Tolga Bolukbasi and colleagues recently posted an article about bias in what is learned with word2vec, on the standard Google News crawl (h/t Jack Clark). Essentially what they found is that word embeddings reflect stereotypes regarding gender (for instance, "nurse" is closer to "she" than "he" and "hero" is the reverse) and race ("black male" is closest to "assaulted" and "white male" to "entitled"). This is not hugely surprising, and it's nice to see it confirmed. The authors additionally present a method for removing those stereotypes with no cost (as measured with analogy tasks) to accuracy of the embeddings. This also shows up on twitter embeddings related to hate speech.
There have been a handful of reactions to this work, some questioning the core motivation, essentially variants of "if there are biases in the data, they're there for a reason, and removing them is removing important information." The authors give a nice example in the paper (web search; two identical web pages about CS; one mentions "John" and the other "Mary"; query for "computer science" ranks the "John" one higher because of embeddings; appeal to a not-universally-held-belief that this is bad).
I'd like to take a step back and argue the the problem is much deeper than this. The problem is that even though we all know that strong Sapir-Whorf is false, we seem to want it to be true for computational stuff.
At a narrow level, the issue here is the question of what does a word "mean." I don't think anyone would argue that "nurse" means "female" or that "computer scientist" means "male." And yet, these word embeddings, which claim to be capturing meaning, are clearly capturing this non-meaning-effect. So then the argument becomes one of "well ok, nurse doesn't mean female, but it is correlated in the real world."
Which leads us to the "black sheep problem." We like to think that language is a reflection of underlying truth, and so if a word embedding (or whatever) is extracted from language, then it reflects some underlying truth about the world. The problem is that even in the simplest cases, this is super false.
The "black sheep problem" is that if you were to try to guess what color most sheep were by looking and language data, it would be very difficult for you to conclude that they weren't almost all black. [This example came up in discussions at the 2011 JHU summer research program and is due to Meg Mitchell. Note: I later learned (see comments below) that Ben van Durme also discusses it in his 2010 dissertation, where he terms it "reporting bias" (see sec 3.7)] In English, "black sheep" outnumbers "white sheep" about 25:1 (many "black sheep"s are movie references); in French it's 3:1; in German it's 12:1. Some languages get it right; in Korean it's 1:1.5 in favor of white sheep. This happens with other pairs, too; for example "white cloud" versus "red cloud." In English, red cloud wins 1.1:1 (there's a famous Sioux named "Red Cloud"); in Korean, white cloud wins 1.2:1, but four-leaf clover wins 2:1 over three-leaf clover. [Thanks to Karl Stratos and Kota Yamaguchi for helping with the multilingual examples.]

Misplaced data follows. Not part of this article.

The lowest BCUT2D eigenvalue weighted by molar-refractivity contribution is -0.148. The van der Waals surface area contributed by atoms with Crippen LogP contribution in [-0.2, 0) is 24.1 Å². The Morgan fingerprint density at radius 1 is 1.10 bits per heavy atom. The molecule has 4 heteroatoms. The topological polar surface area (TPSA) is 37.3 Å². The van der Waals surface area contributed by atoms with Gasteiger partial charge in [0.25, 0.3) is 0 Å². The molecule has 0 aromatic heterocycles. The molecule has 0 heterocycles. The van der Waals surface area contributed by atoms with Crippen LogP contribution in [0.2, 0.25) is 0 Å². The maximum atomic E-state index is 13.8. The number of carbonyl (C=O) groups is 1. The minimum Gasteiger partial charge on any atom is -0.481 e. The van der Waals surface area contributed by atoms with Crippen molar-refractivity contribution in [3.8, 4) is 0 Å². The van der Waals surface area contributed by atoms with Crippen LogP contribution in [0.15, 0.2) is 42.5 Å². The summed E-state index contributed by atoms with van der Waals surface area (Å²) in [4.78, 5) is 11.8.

This is all to say that co-occurance frequencies of words definitely do not reflect co-occurance frequencies of things in the real world. And the fact that the correlation can both both ways means that just trying to model a "default" as something that doesn't appear won't work. (Also, computer vision doesn't really help: there are many many pictures of black sheep out there because of photographer bias.)
We observed a related phenomena when working on plot units. We were trying to extract "patient polarity verbs" (this idea has now been expanded and renamed "implicit sentiment": a much better name). The idea is that we want to know what polarity verbs inflict on their arguments. If I "feed" you, is this good or bad for you? For me? If I "punch" you, likewise. We focused on patients because action verbs are almost always good for the agent.
In order to accomplish this, we started with a seed list of "do-good-ers" and "wrong-do-ers." For instance, "the devil" was a wrong do-er, and so we can extract things that the devil does, and assume that these are (on average) bad for their patients. The problem was the "do-good-ers" don't do good, or at least they don't do good in the news. One of our do-good-ers was "firefighter". Firefighters are awesome. Even stereotyped, this is arguably a very positive social good, heroic profession. But in the news, what do firefighters do? Bad things. Is this because most firefighters do bad things in the world? Of course not. It's because news is especially poignant when stereotypically good people do bad things.
This comes up in translation too, especially when looking at looking at domain adaptation effects. For instance, our usual example for French to English translation is that in Hansards, "enceinte" transates as "room" but in EMEA (medical domain), it translates as "pregnant." What does this have to do with things like gender bias? In Canadian Hansards, "merde" translates mostly as "shit" and sometimes as "crap." In movie subtitles, it's very frequently "fuck." (I suspect translation direction is a confounder here.) This is essentially a form of intensification (or detensification, depending on direction). It is not hard to imagine similar intensifications happening between racial descriptions and racial slurs, or between gender descriptions and sexist slurs, depending on where the data came from.